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Poets for The War

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The Poetry of MF Doom – Part 1

Taking on the masked appearance and namesake of Fantastic Four villain Dr Doom, this exceptional lyricist who has been providing content for the hip hop scene for decades is one who consistently stands out from the crowd. MF Doom (the MF widely known as standing for metal face) was born in London, which may surprise those who listen to his music or know of his history in the music scene. This is because he began his career as part of a group called KMD along with his younger Brother DJ Subroc. Their group was formed in New York, which is where the hip-hop scene was going from strength to strength back in 1988. After the group grew popular and consequently record labels became interested it was a few years until tragedy struck. His brother was hit by a car and killed.

From here his life took a turn and he disappeared from his music career. During this point he was living hand to mouth in Manhattan. What happened during this no doubt incredibly low point of his life is anyone’s guess, but it did not stop him from having a phoenix-like comeback much like another Marvel comics character. In 1997 open-mic nights at venues all over the city would begin to see an appearance from a man who had a great skill. This individual would constantly hide his face, sometimes wearing a stocking over it even, much like a bank robber. This villainous anonymity spawned the new identity he would be known as up until today, as eventually the stocking became a mask and his pseudonym – MF Doom.  This transition is not only an impressive turning point in the life of a man stranded in a foreign country, but a significantly poetic twist as he assumes the identity of a man who has great power but is permanently scarred.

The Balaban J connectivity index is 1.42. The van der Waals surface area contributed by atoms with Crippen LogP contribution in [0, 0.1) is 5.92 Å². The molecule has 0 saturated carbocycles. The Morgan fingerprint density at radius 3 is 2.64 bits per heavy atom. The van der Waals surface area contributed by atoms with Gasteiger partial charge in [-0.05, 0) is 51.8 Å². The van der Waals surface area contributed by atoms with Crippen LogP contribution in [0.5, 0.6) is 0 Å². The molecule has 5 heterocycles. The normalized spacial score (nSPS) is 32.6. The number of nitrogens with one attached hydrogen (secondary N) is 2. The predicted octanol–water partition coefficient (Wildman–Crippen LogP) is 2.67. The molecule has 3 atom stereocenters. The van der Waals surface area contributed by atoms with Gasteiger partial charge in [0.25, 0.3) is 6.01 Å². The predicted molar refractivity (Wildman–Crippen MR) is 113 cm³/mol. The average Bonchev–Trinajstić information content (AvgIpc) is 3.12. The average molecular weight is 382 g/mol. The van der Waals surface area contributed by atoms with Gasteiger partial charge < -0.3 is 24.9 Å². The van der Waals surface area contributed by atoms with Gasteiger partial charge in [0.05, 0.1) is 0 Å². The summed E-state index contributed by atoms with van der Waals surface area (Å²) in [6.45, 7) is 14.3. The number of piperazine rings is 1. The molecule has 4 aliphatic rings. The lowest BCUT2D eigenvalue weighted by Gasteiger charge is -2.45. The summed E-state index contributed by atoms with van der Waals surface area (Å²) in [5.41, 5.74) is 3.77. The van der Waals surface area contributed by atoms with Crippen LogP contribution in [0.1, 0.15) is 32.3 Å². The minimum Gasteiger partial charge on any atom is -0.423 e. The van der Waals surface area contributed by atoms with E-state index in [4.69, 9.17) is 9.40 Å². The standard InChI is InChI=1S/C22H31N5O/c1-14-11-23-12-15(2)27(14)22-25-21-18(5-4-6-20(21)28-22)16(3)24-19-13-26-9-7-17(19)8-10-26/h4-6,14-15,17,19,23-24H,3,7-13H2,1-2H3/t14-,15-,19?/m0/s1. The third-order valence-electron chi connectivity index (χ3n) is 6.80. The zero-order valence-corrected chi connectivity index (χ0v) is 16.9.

From here his career accelerates as his ability and iconic style begins to settle without hesitation in the ears of listeners worldwide. His ’99 album operation Doomsday opens with a soulfully backed old school style beat that shows his incredible ability to melt lines of words into one another. With the standard rap landmarks of identifying oneself and comparing your skills to that of others comes the unshakable family event. “On Doomsday. Ever since the womb ‘til I’m back where my brother went. That’s what my tomb will say.”  This subtle darkness quickly fades as the jazzy and bubbly backing of ‘Rhymes Like Dimes’ follows. Here the humorous beat and outro wash away the more morose tones. In fact, the samples from cartoons and old TV shows, the funky beats and the fun and numerous nods to pop culture purvey a feeling that is far from the same atmosphere that must have shrouded his life up until this point. Unlike other artists on the scene who more blatantly spoke of gang violence and oppression MF Doom never fully adopted the darker side of the genre. The comic style of his album covers, and intelligent jovial rhymes make him to this day more known for his uplifting feel.

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